It's difficult to say when in my life I became aware that my own name had this divided semantic nature − but I certainly knew by the time I was at primary school, and the other kids had gathered in a ring round me in the playground chanting "Self-ish! Self-ish!" And people have continued to find it risibly apposite ever since - especially in conjunction with the equally commonplace cognomen, Will. I suppose if I'd wished to negate the bizarre notion that a name can determine its possessor's character and proclivities I shouldn't have read philosophy at university, a subject requiring frequent use of the terms "will", "self" and especially "self-will". Nor should I have dabbled in psychoanalytic theory, or submitted myself to psychotherapeutic practice, both of which entail obsessive attention to the nature of your… self. As for becoming a writer, the profession demands a bizarre alternation of swaddled isolation and naked self-exposure, which, in my experience leads its practitioners to become - almost to a man and a woman - fearful bloody egotists.
I cannot recall a time when I haven't registered a susurrus of amusement on announcing my name. The other day at New Broadcasting House a receptionist was calling a cab on my behalf and, as people often do, was having difficulty with it. So I said, as I so often heard my mother saying when I was a small child: "Self as in 'Yourself'." The receptionist began dutifully saying "Self as in 'Yourself'" to whoever was on the end of the line, while the assorted minicab drivers and security folk gathered around the desk chortled merrily at my daft designator. Of course, I've long since been inured to this - just as the essential oddity of being called by the common noun denoting the human subject has never really impinged on me as much as others. I'm often asked if my name is pseudonymous - a nom de plume, perhaps, which has escaped its papery confines - and yet every time I'm still faintly surprised by the suggestion, because my earliest memories are of a world in which everyone was called Self, so it seems entirely natural to me.
If people persist in commenting on the name's strangeness I trot out the standard ethnography. Self is a name that, if not common, is certainly not rare in East Anglia - there are lots of Selfs up around Cromer in north Norfolk. The etymology is that it's a contraction of "sea wolf", which was what stalwart English peasants dubbed the Viking invaders. So, nothing to do with egotism at all - yet the name has still made its mark on me, such that I, more than most, find similar ones endlessly amusing. One of my favourite plays is Tom Stoppard's Jumpers, which hinges on the phenomenon of nominative determinism, and features such characters as Bones the osteopath - while I can never hear a name that implies its possessor has a given attribute, without making that attribution. In my household the utterly blameless and perfectly continent philosopher Alain de Botton is always referred to as Alain de Bum-Bum.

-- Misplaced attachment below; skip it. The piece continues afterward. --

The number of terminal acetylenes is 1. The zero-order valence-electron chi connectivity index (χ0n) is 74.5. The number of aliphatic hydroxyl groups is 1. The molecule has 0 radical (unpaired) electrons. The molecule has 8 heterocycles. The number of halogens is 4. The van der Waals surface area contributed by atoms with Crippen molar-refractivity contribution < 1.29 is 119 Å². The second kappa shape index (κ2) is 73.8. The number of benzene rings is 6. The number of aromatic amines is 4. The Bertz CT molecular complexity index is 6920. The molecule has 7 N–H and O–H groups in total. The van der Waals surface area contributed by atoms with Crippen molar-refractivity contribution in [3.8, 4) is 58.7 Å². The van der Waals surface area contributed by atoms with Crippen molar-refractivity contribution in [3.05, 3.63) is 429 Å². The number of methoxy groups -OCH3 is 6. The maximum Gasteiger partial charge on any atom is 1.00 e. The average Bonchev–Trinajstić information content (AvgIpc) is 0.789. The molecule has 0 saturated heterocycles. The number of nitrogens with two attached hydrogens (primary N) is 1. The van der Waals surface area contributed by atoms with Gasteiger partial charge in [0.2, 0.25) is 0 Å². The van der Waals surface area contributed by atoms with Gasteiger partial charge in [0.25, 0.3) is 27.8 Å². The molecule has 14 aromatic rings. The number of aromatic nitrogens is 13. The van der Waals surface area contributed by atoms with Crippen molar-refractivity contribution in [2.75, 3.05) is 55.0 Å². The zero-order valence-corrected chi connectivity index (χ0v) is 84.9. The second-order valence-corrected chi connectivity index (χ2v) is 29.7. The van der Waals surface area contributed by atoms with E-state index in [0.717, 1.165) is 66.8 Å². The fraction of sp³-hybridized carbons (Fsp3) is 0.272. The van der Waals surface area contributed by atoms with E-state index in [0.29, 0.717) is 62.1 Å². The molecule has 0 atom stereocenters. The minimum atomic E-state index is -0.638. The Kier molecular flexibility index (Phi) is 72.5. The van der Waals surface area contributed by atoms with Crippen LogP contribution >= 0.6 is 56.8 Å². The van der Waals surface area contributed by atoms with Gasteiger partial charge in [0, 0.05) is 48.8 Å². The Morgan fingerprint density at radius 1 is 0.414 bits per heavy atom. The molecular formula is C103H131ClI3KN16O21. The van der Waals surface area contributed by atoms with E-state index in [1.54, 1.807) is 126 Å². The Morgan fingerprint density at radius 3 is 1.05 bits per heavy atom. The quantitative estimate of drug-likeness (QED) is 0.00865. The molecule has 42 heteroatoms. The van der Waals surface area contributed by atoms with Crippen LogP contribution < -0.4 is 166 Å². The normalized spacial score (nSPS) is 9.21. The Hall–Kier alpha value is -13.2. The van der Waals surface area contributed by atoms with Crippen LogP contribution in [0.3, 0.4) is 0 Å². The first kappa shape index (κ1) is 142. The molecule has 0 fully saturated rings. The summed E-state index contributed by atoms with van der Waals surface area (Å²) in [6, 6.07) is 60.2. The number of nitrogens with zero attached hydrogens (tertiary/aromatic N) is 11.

Childish, I concede - but just as with those schoolboys who taunted Will Selfish, there isn't a hint of malice. Rather, when I come to analyse my behaviour around names I realise I'm pretty much permanently up on that balcony with the precocious Professor Capulet. The arbitrariness of our designations for objects and creatures that - so far as we can tell - lack consciousness, don't tend to bother us. In their case "What's in a name?" seems an entirely valid question. Yet when it comes to our own selves we wish to be indubitably true. We desire to be recognised for who we really are, and seek in our very ascription the means of uniting our intimate identities with our social selves. Yet this is an impossibility, for we know full well that the self we constitute at any given time is a shape-shifting and ephemeral phenomenon, while the mask we present to the world is just that - a caricature of an assumed "essential self", both simplified and bowdlerised so as to be recognisable to different people in different places at various times.
The name "Will Self" is used to designate a single individual − while simultaneously, for me, it truly means this bewildering and inchoate state of multiple "me"s ceaselessly coming into being. It doesn't matter if your name is John Smith or Anne Jones, you'll still feel from time to time the uncanny sensation that, so far as you're concerned, it's only an arbitrary series of phonemes. Juliet convinces her lover that he'll "Retain that dear perfection which he owes / Without that title". But we're never entirely persuaded of this, and instead live out our days in this curious state of being readily identifiable only on condition that we're wilfully misunderstood.